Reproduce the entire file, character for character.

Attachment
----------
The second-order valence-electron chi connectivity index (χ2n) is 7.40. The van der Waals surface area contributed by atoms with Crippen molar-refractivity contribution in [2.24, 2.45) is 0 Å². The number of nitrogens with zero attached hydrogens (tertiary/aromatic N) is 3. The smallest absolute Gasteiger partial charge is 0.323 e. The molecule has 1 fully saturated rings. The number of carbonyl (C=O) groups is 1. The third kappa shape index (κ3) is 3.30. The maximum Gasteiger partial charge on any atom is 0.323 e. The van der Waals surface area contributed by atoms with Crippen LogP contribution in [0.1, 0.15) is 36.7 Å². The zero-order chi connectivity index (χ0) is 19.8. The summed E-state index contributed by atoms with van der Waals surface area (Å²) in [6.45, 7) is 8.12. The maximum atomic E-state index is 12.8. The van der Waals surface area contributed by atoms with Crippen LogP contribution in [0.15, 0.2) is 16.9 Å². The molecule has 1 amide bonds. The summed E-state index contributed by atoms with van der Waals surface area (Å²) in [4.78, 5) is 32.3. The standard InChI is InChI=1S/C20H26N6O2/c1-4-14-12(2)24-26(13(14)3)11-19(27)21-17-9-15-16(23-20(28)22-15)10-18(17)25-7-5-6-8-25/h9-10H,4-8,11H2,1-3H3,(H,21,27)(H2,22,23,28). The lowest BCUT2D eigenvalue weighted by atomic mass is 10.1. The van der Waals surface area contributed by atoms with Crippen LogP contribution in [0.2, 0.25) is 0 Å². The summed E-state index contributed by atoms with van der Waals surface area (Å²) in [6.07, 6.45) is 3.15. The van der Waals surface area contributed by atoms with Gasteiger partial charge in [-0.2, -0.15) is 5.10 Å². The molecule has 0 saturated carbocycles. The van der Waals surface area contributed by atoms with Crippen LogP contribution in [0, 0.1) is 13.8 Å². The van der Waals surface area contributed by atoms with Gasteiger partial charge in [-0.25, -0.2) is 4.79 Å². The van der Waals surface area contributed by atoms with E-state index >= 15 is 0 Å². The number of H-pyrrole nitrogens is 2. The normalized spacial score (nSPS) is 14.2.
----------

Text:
The second-order valence-electron chi connectivity index (χ2n) is 7.40. The van der Waals surface area contributed by atoms with Crippen molar-refractivity contribution in [2.24, 2.45) is 0 Å². The number of nitrogens with zero attached hydrogens (tertiary/aromatic N) is 3. The smallest absolute Gasteiger partial charge is 0.323 e. The molecule has 1 fully saturated rings. The number of carbonyl (C=O) groups is 1. The third kappa shape index (κ3) is 3.30. The maximum Gasteiger partial charge on any atom is 0.323 e. The van der Waals surface area contributed by atoms with Crippen LogP contribution in [0.1, 0.15) is 36.7 Å². The zero-order chi connectivity index (χ0) is 19.8. The summed E-state index contributed by atoms with van der Waals surface area (Å²) in [6.45, 7) is 8.12. The maximum atomic E-state index is 12.8. The van der Waals surface area contributed by atoms with Crippen LogP contribution in [0.15, 0.2) is 16.9 Å². The molecule has 1 amide bonds. The summed E-state index contributed by atoms with van der Waals surface area (Å²) in [4.78, 5) is 32.3. The standard InChI is InChI=1S/C20H26N6O2/c1-4-14-12(2)24-26(13(14)3)11-19(27)21-17-9-15-16(23-20(28)22-15)10-18(17)25-7-5-6-8-25/h9-10H,4-8,11H2,1-3H3,(H,21,27)(H2,22,23,28). The lowest BCUT2D eigenvalue weighted by atomic mass is 10.1. The van der Waals surface area contributed by atoms with Crippen LogP contribution in [0.2, 0.25) is 0 Å². The summed E-state index contributed by atoms with van der Waals surface area (Å²) in [6.07, 6.45) is 3.15. The van der Waals surface area contributed by atoms with Gasteiger partial charge in [-0.2, -0.15) is 5.10 Å². The molecule has 0 saturated carbocycles. The van der Waals surface area contributed by atoms with Crippen LogP contribution in [0, 0.1) is 13.8 Å². The van der Waals surface area contributed by atoms with Gasteiger partial charge in [-0.25, -0.2) is 4.79 Å². The van der Waals surface area contributed by atoms with E-state index >= 15 is 0 Å². The number of H-pyrrole nitrogens is 2. The normalized spacial score (nSPS) is 14.2.